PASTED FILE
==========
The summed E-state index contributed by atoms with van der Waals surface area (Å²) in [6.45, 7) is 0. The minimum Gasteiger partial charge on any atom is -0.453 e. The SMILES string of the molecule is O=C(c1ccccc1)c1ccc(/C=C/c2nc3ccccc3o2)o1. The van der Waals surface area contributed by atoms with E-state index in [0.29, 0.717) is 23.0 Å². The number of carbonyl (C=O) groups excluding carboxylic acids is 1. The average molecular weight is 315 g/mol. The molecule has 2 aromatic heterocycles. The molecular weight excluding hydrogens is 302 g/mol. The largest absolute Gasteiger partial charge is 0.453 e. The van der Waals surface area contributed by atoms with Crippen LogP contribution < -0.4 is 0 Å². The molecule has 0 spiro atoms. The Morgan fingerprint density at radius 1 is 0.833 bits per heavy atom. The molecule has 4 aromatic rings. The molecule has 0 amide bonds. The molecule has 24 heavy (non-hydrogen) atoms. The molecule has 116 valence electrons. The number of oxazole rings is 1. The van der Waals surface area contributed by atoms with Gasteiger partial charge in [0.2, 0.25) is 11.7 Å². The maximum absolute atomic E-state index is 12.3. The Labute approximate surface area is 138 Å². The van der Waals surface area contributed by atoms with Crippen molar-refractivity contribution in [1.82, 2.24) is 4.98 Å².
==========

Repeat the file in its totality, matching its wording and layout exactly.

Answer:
The summed E-state index contributed by atoms with van der Waals surface area (Å²) in [6.45, 7) is 0. The minimum Gasteiger partial charge on any atom is -0.453 e. The SMILES string of the molecule is O=C(c1ccccc1)c1ccc(/C=C/c2nc3ccccc3o2)o1. The van der Waals surface area contributed by atoms with E-state index in [0.29, 0.717) is 23.0 Å². The number of carbonyl (C=O) groups excluding carboxylic acids is 1. The average molecular weight is 315 g/mol. The molecule has 2 aromatic heterocycles. The molecular weight excluding hydrogens is 302 g/mol. The largest absolute Gasteiger partial charge is 0.453 e. The van der Waals surface area contributed by atoms with Crippen LogP contribution < -0.4 is 0 Å². The molecule has 0 spiro atoms. The Morgan fingerprint density at radius 1 is 0.833 bits per heavy atom. The molecule has 4 aromatic rings. The molecule has 0 amide bonds. The molecule has 24 heavy (non-hydrogen) atoms. The molecule has 116 valence electrons. The number of oxazole rings is 1. The van der Waals surface area contributed by atoms with Gasteiger partial charge in [0.2, 0.25) is 11.7 Å². The maximum absolute atomic E-state index is 12.3. The Labute approximate surface area is 138 Å². The van der Waals surface area contributed by atoms with Crippen molar-refractivity contribution in [1.82, 2.24) is 4.98 Å².